The birthplace of corn is importing about 33 percent of the domestic demand for this cereal -some 600,000 tons a month- and, as stated recently by the general secretary of the National Confederation of Corn Producers of Mexico (CNPAMM), Carlos Salazar, “Due to domestic demand and the scarce support for national production, in one year the country will have imported some 14 million tons of corn.”2


It also imports 75 percent of the rice it consumes, and according to data from the National Peasant Confederation (CNC), in the last three years beef imports have grown by 440 percent, poultry meat imports by 280 percent, and pork by 210 percent.



From January to March 2010 Mexico - a country with over 10,000 kilometers of coast - increased by nearly 50 percent its imports of fresh and chilled fish.




While Mexico has the highest per capita consumption of soft drinks in the world, with an annual 112 liters per person, its annual per capita consumption of milk is an average of 97 liters, barely 50 percent of the amount recommended by the Food and Agriculture Organization of the United Nations (FAO). But there is another problem here: the volume of milk produced domestically is not enough to cover even that demand and the country is forced to import about 190,000 tons.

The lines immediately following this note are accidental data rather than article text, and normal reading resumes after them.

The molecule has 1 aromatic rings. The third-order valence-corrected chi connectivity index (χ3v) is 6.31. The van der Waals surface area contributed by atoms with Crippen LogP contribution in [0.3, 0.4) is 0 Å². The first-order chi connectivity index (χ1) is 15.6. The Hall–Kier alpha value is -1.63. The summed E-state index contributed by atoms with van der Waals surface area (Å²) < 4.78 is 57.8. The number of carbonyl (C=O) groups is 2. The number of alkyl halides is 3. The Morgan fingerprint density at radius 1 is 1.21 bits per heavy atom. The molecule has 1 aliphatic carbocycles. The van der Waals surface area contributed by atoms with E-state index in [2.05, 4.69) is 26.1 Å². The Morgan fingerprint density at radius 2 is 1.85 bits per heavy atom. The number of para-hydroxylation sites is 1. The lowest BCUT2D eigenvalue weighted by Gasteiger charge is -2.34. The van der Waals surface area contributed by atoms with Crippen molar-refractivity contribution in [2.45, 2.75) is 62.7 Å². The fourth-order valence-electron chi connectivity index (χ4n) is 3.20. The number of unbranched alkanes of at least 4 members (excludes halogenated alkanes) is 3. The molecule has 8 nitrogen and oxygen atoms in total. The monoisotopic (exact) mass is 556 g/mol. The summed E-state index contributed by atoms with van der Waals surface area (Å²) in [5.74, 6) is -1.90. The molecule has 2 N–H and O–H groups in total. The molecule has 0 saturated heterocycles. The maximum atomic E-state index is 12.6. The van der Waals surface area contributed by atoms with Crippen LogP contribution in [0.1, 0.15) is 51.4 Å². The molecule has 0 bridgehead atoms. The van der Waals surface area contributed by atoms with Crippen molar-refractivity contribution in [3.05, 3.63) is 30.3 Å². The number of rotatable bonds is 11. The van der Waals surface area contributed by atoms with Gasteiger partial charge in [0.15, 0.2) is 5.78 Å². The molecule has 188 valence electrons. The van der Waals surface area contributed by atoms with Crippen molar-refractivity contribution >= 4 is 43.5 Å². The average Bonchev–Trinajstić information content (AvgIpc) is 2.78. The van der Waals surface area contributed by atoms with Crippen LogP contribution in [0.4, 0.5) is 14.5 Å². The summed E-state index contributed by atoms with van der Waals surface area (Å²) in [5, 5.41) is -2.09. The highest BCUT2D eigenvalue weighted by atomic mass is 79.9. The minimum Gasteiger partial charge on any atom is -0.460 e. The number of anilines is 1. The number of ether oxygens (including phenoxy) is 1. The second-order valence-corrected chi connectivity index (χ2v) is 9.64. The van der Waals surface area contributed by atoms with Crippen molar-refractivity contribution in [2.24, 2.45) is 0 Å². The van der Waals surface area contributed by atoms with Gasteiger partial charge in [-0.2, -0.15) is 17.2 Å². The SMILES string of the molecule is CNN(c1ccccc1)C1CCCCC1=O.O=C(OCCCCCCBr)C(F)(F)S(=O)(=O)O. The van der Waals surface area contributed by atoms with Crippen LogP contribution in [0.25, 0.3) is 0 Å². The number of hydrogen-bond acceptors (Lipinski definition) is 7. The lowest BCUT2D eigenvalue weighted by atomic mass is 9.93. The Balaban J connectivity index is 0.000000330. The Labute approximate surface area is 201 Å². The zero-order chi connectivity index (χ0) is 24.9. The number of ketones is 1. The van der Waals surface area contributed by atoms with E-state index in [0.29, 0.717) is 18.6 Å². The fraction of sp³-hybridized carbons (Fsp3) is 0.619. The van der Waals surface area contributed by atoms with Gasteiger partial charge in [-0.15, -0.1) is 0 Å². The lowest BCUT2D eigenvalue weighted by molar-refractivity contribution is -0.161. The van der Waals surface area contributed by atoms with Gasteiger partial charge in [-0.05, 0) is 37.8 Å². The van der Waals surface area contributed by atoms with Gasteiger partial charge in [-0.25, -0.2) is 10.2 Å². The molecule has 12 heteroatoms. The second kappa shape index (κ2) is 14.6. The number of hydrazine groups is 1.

Before NAFTA came on the scene, Mexico exported sugar. Now the country not only imports nearly 600,000 tons of fructose, it also buys 250,000 of cane sugar abroad.


More empty stomachs,

Less State

Poor Mexico, so close to the United States, so far from bread

I’m leaving now, going to follow my destiny / I don’t want to be a farmhand anymore / I’m taking the new path / blazed by the Revolution / and if ever I come back, it’ll be as a peasant / who won’t be working to fatten up any masters.

(“Nos dejaron los olotes,” Revolutionary Corrido)


The results of a survey on the state of children and adolescents in the context of the world financial crisis, conducted in the second half of 2009 by the United Nations Children’s Fund (Unicef) and the National Council for the Assessment of Social Development Policies (CONEVAL), would be enough to merit another revolutionary uprising.


Carlos Fernández-Vega3 informs that that study found that “in just one year the percentage of Mexican households affected by severe food insecurity more than doubled, up from 8 percent in 2008 to 17 percent in 2009.”